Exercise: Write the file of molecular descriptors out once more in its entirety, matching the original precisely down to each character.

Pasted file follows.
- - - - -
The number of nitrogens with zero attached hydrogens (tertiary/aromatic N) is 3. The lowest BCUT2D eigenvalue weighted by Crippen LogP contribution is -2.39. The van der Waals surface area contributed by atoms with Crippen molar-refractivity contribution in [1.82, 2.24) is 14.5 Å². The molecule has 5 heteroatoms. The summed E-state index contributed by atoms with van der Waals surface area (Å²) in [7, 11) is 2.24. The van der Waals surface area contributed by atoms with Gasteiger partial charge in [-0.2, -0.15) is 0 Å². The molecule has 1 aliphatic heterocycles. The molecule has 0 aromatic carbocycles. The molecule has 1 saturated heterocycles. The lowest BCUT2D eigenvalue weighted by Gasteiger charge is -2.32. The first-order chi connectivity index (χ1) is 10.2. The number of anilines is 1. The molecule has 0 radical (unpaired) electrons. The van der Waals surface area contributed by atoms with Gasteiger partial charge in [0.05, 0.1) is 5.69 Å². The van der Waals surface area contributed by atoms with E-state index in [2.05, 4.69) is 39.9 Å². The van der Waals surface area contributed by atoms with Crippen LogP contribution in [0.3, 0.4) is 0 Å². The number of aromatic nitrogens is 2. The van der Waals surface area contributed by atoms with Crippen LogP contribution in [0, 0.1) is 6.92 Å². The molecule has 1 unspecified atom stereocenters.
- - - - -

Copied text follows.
The number of nitrogens with zero attached hydrogens (tertiary/aromatic N) is 3. The lowest BCUT2D eigenvalue weighted by Crippen LogP contribution is -2.39. The van der Waals surface area contributed by atoms with Crippen molar-refractivity contribution in [1.82, 2.24) is 14.5 Å². The molecule has 5 heteroatoms. The summed E-state index contributed by atoms with van der Waals surface area (Å²) in [7, 11) is 2.24. The van der Waals surface area contributed by atoms with Gasteiger partial charge in [-0.2, -0.15) is 0 Å². The molecule has 1 aliphatic heterocycles. The molecule has 0 aromatic carbocycles. The molecule has 1 saturated heterocycles. The lowest BCUT2D eigenvalue weighted by Gasteiger charge is -2.32. The first-order chi connectivity index (χ1) is 10.2. The number of anilines is 1. The molecule has 0 radical (unpaired) electrons. The van der Waals surface area contributed by atoms with Gasteiger partial charge in [0.05, 0.1) is 5.69 Å². The van der Waals surface area contributed by atoms with E-state index in [2.05, 4.69) is 39.9 Å². The van der Waals surface area contributed by atoms with Crippen LogP contribution in [0.3, 0.4) is 0 Å². The number of aromatic nitrogens is 2. The van der Waals surface area contributed by atoms with Crippen LogP contribution in [0, 0.1) is 6.92 Å². The molecule has 1 unspecified atom stereocenters.